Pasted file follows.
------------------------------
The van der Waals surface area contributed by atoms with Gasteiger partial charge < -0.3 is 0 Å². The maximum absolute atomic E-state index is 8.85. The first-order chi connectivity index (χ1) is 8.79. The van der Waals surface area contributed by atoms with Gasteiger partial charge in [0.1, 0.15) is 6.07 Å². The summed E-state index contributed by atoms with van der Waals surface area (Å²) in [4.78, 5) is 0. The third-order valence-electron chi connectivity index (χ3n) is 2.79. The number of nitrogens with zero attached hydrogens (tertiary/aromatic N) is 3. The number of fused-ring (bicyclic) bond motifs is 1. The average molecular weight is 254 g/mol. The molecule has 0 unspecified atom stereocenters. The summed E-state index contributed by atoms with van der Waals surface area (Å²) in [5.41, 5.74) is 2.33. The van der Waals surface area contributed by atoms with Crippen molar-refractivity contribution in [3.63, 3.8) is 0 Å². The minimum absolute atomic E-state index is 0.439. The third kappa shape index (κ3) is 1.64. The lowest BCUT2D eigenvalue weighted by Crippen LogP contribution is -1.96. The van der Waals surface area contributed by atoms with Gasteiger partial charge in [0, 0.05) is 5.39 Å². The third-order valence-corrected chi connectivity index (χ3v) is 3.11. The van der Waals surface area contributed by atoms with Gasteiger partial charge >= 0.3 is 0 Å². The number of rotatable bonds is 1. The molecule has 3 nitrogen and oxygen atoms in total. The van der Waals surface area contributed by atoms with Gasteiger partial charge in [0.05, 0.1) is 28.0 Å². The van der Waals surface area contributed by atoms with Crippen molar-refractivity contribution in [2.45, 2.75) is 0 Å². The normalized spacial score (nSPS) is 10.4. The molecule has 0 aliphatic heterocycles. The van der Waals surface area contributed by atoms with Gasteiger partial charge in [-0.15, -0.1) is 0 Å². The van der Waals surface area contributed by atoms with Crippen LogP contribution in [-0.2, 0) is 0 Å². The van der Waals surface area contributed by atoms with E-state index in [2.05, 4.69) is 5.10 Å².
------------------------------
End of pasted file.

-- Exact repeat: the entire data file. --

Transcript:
The van der Waals surface area contributed by atoms with Gasteiger partial charge < -0.3 is 0 Å². The maximum absolute atomic E-state index is 8.85. The first-order chi connectivity index (χ1) is 8.79. The van der Waals surface area contributed by atoms with Gasteiger partial charge in [0.1, 0.15) is 6.07 Å². The summed E-state index contributed by atoms with van der Waals surface area (Å²) in [4.78, 5) is 0. The third-order valence-electron chi connectivity index (χ3n) is 2.79. The number of nitrogens with zero attached hydrogens (tertiary/aromatic N) is 3. The number of fused-ring (bicyclic) bond motifs is 1. The average molecular weight is 254 g/mol. The molecule has 0 unspecified atom stereocenters. The summed E-state index contributed by atoms with van der Waals surface area (Å²) in [5.41, 5.74) is 2.33. The van der Waals surface area contributed by atoms with Crippen molar-refractivity contribution in [3.63, 3.8) is 0 Å². The minimum absolute atomic E-state index is 0.439. The third kappa shape index (κ3) is 1.64. The lowest BCUT2D eigenvalue weighted by Crippen LogP contribution is -1.96. The van der Waals surface area contributed by atoms with Gasteiger partial charge in [0, 0.05) is 5.39 Å². The third-order valence-corrected chi connectivity index (χ3v) is 3.11. The van der Waals surface area contributed by atoms with Gasteiger partial charge >= 0.3 is 0 Å². The number of rotatable bonds is 1. The molecule has 3 nitrogen and oxygen atoms in total. The van der Waals surface area contributed by atoms with Gasteiger partial charge in [0.05, 0.1) is 28.0 Å². The van der Waals surface area contributed by atoms with Crippen molar-refractivity contribution in [2.45, 2.75) is 0 Å². The normalized spacial score (nSPS) is 10.4. The molecule has 0 aliphatic heterocycles. The van der Waals surface area contributed by atoms with Gasteiger partial charge in [-0.15, -0.1) is 0 Å². The van der Waals surface area contributed by atoms with Crippen LogP contribution in [-0.2, 0) is 0 Å². The van der Waals surface area contributed by atoms with E-state index in [2.05, 4.69) is 5.10 Å².